by Bill Gaston, Greenwich
The following is a response to a letter published in the Greenwich Time and other papers by three state representatives opposing the paid sick days legislation. A version of this letter also appeared in that paper this week. Paid sick days did not pass the legislature before time ran out on the session.
The joint letter (6/2/09) written by Republican state representatives Camillo, Floren and Gibbons opposing paid sick leave for workers and families is an insult to the intelligence of the readers of the Greenwich Time. Rather than making a serious argument on why they think businesses would face a crushing financial burden with the passage of CT House Bill 6187 (which would require businesses with 50 or more employees to provide paid sick leave), these public officials instead resort to buffoonish, fact-free ideological assertions that only serve to cloud public understanding of this important issue.
According to the Center for Economic and Policy Research, the United States is the only one of 22 top industrialized countries that fails to guarantee sick workers some form of paid sick leave. As the CEPR has documented, the absence of such a policy means that tens of millions of workers go to work each day sick, lowering productivity and potentially spreading illness to their coworkers and customers. This is no abstract concern, particularly with the sudden emergence of the H1N1 swine flu virus, and the closings of schools and workplaces around the state and country.
In their letter, our troika of clueless state reps ask “what does accrued sick leave have to do with providing parents paid leave to take care of the immediate problem of staying home with a sick child?” Here’s the answer: Everything! Millions of working Americans can’t afford to stay home because they don’t have paid time off, and when they do stay home, they face not only the burden of lost income, but the fear of being fired. That may be fine for business, but it is an unfair burden to lay on employees whose incomes have been stretched to the breaking point, and many of whom don’t have the luxury of paid vacations or time off. It is estimated that nearly half of private sector workers and three fourths of low-wage workers do not receive paid sick days.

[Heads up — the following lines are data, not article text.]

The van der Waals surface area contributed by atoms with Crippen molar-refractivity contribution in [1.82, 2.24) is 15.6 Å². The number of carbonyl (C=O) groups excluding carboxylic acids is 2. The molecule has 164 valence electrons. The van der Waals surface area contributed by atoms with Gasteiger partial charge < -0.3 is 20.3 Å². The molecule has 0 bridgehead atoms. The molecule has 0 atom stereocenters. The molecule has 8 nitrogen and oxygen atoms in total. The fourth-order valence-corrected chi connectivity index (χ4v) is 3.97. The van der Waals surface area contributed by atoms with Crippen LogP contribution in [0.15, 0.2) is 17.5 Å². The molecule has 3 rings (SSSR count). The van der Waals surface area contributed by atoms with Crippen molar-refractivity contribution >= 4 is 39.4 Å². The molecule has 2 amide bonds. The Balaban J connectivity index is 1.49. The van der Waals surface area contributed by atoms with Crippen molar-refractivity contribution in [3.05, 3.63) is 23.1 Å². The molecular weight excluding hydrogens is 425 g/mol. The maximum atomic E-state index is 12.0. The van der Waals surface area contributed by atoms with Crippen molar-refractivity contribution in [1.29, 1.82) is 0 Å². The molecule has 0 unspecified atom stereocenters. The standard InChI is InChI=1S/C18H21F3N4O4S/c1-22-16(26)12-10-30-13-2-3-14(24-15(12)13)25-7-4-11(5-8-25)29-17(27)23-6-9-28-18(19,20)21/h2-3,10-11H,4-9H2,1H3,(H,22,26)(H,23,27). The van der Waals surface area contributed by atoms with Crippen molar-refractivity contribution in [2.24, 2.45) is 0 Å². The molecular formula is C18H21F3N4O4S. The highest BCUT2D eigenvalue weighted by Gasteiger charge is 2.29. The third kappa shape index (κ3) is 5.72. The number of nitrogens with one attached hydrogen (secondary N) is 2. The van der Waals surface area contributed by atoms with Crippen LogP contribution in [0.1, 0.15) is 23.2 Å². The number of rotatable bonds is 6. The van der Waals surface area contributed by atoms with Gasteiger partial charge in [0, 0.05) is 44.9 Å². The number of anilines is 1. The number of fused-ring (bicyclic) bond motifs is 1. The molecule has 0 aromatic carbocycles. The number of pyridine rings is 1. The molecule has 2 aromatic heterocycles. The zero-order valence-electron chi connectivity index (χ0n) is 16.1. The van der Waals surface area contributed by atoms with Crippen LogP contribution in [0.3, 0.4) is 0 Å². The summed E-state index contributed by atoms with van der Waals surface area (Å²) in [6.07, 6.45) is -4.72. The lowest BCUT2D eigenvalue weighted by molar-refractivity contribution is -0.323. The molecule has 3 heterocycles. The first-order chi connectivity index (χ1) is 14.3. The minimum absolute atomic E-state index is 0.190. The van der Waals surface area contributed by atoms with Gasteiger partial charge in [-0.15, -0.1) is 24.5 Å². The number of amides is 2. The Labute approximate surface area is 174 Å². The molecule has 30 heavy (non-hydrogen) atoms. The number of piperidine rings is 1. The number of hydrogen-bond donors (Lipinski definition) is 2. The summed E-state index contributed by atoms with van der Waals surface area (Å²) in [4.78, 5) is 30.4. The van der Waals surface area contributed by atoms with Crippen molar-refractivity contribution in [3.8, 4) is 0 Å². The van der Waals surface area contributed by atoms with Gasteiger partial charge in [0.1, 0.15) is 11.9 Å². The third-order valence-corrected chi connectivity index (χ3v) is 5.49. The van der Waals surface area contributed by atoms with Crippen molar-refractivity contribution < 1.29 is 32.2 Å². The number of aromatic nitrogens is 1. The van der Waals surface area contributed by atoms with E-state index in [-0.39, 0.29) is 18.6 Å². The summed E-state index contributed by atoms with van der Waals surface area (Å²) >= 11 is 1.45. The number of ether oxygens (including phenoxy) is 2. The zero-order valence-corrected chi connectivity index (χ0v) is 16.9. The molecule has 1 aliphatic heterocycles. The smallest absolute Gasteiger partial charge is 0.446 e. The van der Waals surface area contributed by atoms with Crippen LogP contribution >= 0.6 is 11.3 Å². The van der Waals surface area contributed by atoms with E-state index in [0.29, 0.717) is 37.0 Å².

These burdens borne by workers seem lost on Reps. Camillo, Floren and Gibbons.
Rather than putting forth evidence-based arguments on the relative costs and benefits of paid sick leave policy, they instead stoop to ridicule. Alluding to the first-in-the-country paid leave policy (enacted in 2006) in San Francisco, our reps simply choose to lampoon the city as “the home to fascinating social policies such as granting citizenship to dolphins,” instead of addressing the issue. This is not serious argument, but caricature, and unbefitting elected representatives charged with the serious business of crafting policies in the public interest.
If our writers had bothered to do the least amount of research, they might have learned that San Francisco’s law – similar statutes exist or are in the works in Washington D.C. and Milwaukee, WI – has hardly led to an exodus of business in the three years since it has been in effect. Indeed, according to a 2009 study by the Urban Institute, business owners surveyed “were able to implement this mandate with minimal impacts on their business.” Is there any reason to think why a comparable program in Connecticut would be any different?
Finally, substituting ideology for evidence, our reps colorfully rant that “Democrats use businesses as cash-laden piñatas at which they blindly flail their anti-business sticks. Instead, the state should be doing everything possible to retain existing businesses…that’s the way we grow jobs, increase revenue, and create a positive bottom line.” By this logic, perhaps our reps would favor abolishing child labor and minimum wage laws. That would certainly attract revenue-hungry employers to Connecticut, and create a positive bottom line, but is this the price we would want to pay?
Rather than howling over imaginary worst-case scenarios facing local businesses, our elected officials should be taking their cues from the rest of the civilized world and crafting public policy solutions that benefit both employers and employees. Supporting mandated paid sick leave policies would a good and “fascinating” place to start. What is good for San Francisco and Washington D.C. and the rest of the industrialized world should certainly be good enough for Connecticut.